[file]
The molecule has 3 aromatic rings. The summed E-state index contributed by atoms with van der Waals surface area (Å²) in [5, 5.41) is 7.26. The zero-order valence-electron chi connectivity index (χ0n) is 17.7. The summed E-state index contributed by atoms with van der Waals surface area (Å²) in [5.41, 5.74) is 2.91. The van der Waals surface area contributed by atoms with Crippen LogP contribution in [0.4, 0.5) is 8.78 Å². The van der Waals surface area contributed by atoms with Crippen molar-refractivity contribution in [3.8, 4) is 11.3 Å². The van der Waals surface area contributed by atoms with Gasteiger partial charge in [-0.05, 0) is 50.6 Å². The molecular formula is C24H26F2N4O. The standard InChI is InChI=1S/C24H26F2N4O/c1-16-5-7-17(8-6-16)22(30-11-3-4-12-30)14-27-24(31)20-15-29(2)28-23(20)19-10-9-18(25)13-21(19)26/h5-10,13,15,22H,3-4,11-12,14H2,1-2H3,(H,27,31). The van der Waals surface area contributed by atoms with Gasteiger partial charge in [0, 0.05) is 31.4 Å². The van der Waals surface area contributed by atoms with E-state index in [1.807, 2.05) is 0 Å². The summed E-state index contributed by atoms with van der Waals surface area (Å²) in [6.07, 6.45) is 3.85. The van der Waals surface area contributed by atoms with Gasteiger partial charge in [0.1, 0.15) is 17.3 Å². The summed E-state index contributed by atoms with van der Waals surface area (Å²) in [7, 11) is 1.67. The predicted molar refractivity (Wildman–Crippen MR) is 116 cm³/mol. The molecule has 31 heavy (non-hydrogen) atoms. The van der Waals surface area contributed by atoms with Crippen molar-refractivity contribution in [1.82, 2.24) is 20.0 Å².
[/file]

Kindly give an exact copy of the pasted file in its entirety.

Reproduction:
The molecule has 3 aromatic rings. The summed E-state index contributed by atoms with van der Waals surface area (Å²) in [5, 5.41) is 7.26. The zero-order valence-electron chi connectivity index (χ0n) is 17.7. The summed E-state index contributed by atoms with van der Waals surface area (Å²) in [5.41, 5.74) is 2.91. The van der Waals surface area contributed by atoms with Crippen LogP contribution in [0.4, 0.5) is 8.78 Å². The van der Waals surface area contributed by atoms with Crippen molar-refractivity contribution in [3.8, 4) is 11.3 Å². The van der Waals surface area contributed by atoms with Gasteiger partial charge in [-0.05, 0) is 50.6 Å². The molecular formula is C24H26F2N4O. The standard InChI is InChI=1S/C24H26F2N4O/c1-16-5-7-17(8-6-16)22(30-11-3-4-12-30)14-27-24(31)20-15-29(2)28-23(20)19-10-9-18(25)13-21(19)26/h5-10,13,15,22H,3-4,11-12,14H2,1-2H3,(H,27,31). The van der Waals surface area contributed by atoms with Gasteiger partial charge in [0, 0.05) is 31.4 Å². The van der Waals surface area contributed by atoms with E-state index in [1.807, 2.05) is 0 Å². The summed E-state index contributed by atoms with van der Waals surface area (Å²) in [6.07, 6.45) is 3.85. The van der Waals surface area contributed by atoms with Gasteiger partial charge in [0.1, 0.15) is 17.3 Å². The summed E-state index contributed by atoms with van der Waals surface area (Å²) in [7, 11) is 1.67. The predicted molar refractivity (Wildman–Crippen MR) is 116 cm³/mol. The molecule has 31 heavy (non-hydrogen) atoms. The van der Waals surface area contributed by atoms with Crippen molar-refractivity contribution in [1.82, 2.24) is 20.0 Å².